# Maximizing Mission Points

# Maximizing Mission Points

+ 0 comments https://zeroplusfour.com/maximizing-mission-points-hackerrank-solution/

Here's how I did in all languages Java 8 , C++ , C , Python 3, Python 2.

+ 0 comments I used quadtree in c . I got timeout for testcase 8,9,10 . Is it slow if I compare 260 neighbours on an average for a point ?

+ 3 comments //Pranet Verma #include <bits/stdc++.h> using namespace std; const int MAXN = 200000; const long long INF = 1e15; long long tree[MAXN * 4]; void makeTree() { for (int i = 1; i < MAXN * 4; ++i) { tree[i] = -INF; } } void update(int x, long long val, int u = 1, int l = 1, int r = MAXN) { if (l == r) { tree[u] = val; return; } int m = (l + r) / 2; if (x <= m) { update(x, val, 2 * u, l, m); } else { update(x, val, 2 * u + 1, m + 1, r); } tree[u] = max(tree[2 * u], tree[2 * u + 1]); } long long query(int x, int y, int u = 1, int l = 1, int r = MAXN) { if (x > r or y < l) { return -INF; } if (x <= l and r <= y) { return tree[u]; } int m = (l + r) / 2; return max(query(x, y, 2 * u, l, m), query(x, y, 2 * u + 1, m + 1, r)); } struct Point { int x, y, z, w; long long dp; bool operator < (const Point &o) const { return z < o.z; } }; Point p[MAXN + 1]; long long DP[MAXN + 1]; int X_LIM, Y_LIM; void merge(int l, int r) { int m = (l + r) / 2; vector<pair<int, int> > left; vector<pair<int, int> > right; for (int i = l; i <= m; ++i) { left.push_back({p[i].x, p[i].z}); } for (int i = m + 1; i <= r; ++i) { right.push_back({p[i].x, p[i].z}); } sort(left.begin(), left.end()); sort(right.begin(), right.end()); int left_l = 0; int left_r = -1; for (auto u : right) { int i = u.second; int x = u.first; while (left_r + 1 < left.size() and left[left_r + 1].first - x <= X_LIM) { ++left_r; int who = left[left_r].second; update(p[who].y, p[who].dp); } while (left_l < left.size() and x - left[left_l].first > X_LIM) { int who = left[left_l].second; update(p[who].y, -INF); ++left_l; } int yLow = max(1, p[i].y - Y_LIM); int yHigh = min(MAXN, p[i].y + Y_LIM); p[i].dp = max(p[i].dp, p[i].w + query(yLow, yHigh)); } while (left_l <= left_r) { int who = left[left_l].second; update(p[who].y, -INF); ++left_l; } } void solve(int l, int r) { if (l == r) { p[l].dp = max(p[l].dp, (long long)p[l].w); return; } int m = (l + r) / 2; solve(l, m); merge(l, r); solve(m + 1, r); } int main() { makeTree(); int n; scanf("%d %d %d", &n, &X_LIM, &Y_LIM); for (int i = 0; i < n; ++i) { scanf("%d %d %d %d", &p[i].x, &p[i].y, &p[i].z, &p[i].w); p[i].dp = -INF; } sort(p, p + n); for (int i = 0; i < n; ++i) { p[i].z = i; } solve(0, n - 1); long long ans = 0; for (int i = 0; i < n; ++i) { ans = max(ans, p[i].dp); } printf("%lld\n", ans); }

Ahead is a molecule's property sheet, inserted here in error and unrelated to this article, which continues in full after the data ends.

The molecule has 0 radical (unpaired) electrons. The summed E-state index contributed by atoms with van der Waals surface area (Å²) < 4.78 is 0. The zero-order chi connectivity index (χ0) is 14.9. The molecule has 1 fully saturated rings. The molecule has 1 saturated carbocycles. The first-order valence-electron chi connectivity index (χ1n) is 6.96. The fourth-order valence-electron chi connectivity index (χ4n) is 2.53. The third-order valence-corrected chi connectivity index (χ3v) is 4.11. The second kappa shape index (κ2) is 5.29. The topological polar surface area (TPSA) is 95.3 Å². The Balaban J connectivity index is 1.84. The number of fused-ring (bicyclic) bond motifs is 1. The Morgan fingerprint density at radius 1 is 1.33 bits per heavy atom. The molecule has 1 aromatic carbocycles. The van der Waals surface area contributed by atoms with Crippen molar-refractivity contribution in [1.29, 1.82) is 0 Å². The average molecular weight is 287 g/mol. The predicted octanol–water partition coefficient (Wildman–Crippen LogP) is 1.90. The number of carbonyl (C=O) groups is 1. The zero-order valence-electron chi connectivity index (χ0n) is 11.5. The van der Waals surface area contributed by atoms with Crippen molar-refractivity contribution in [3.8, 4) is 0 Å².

+ 1 comment Very neat little problem! I'll try to give a few hints without giving too much away. Btw, I used a somewhat different approach to the editorial - so there're definitely more than 1 way to tackle this.

1) There's a definite DP feeling to this problem (Editorial talks about this explicitly). I started by formulating a very straighforward O(N^2) approach.

2) Next step was to take O(N^2) to something better. It quickly became apparent that if I could find points on the plant faster than O(N), say O(LogN) - I'd resepectively improve the overall asymptotic.

3) Luckly I was already faimilar with KD-trees, Oct-trees and the like. I chose Quad-tree for this problem due to the following (hints): a) Simple and compact implementation b) LogN updates..This is what swayed the decision. c) LogN quries. This is shared with other "binary" data structures and is not what swayed the decision.

4) Whilst quad-tree is LogN update/query, often enought we need to ask quesitons about

**all**points. If done naively that degenerates to O(N) even with quad tree. However, if we keep track of the desired propeties in every tree node - and only recurse when we need to - this becomes desired LogN again.5) Last step was needed only to pass the last test (I saw someone else in the discussion also getting 63 points and not 70 due to timeouts). Whilst the bound on q-tree is LogN - there're just too many of those quries. We can improve on 4) by only recursing when we know the recursive call might be able to improve the result. This aggressively culls useless branches from the quadtree ontop of the already good LogN time.

+ 0 comments Did they change somehow timeout constraint for C++? I think I am well under 2 secs but last 3 test cases still timeout... Can someone, who solved this challenge already, reupload the old solution and see if it still gets accepted?

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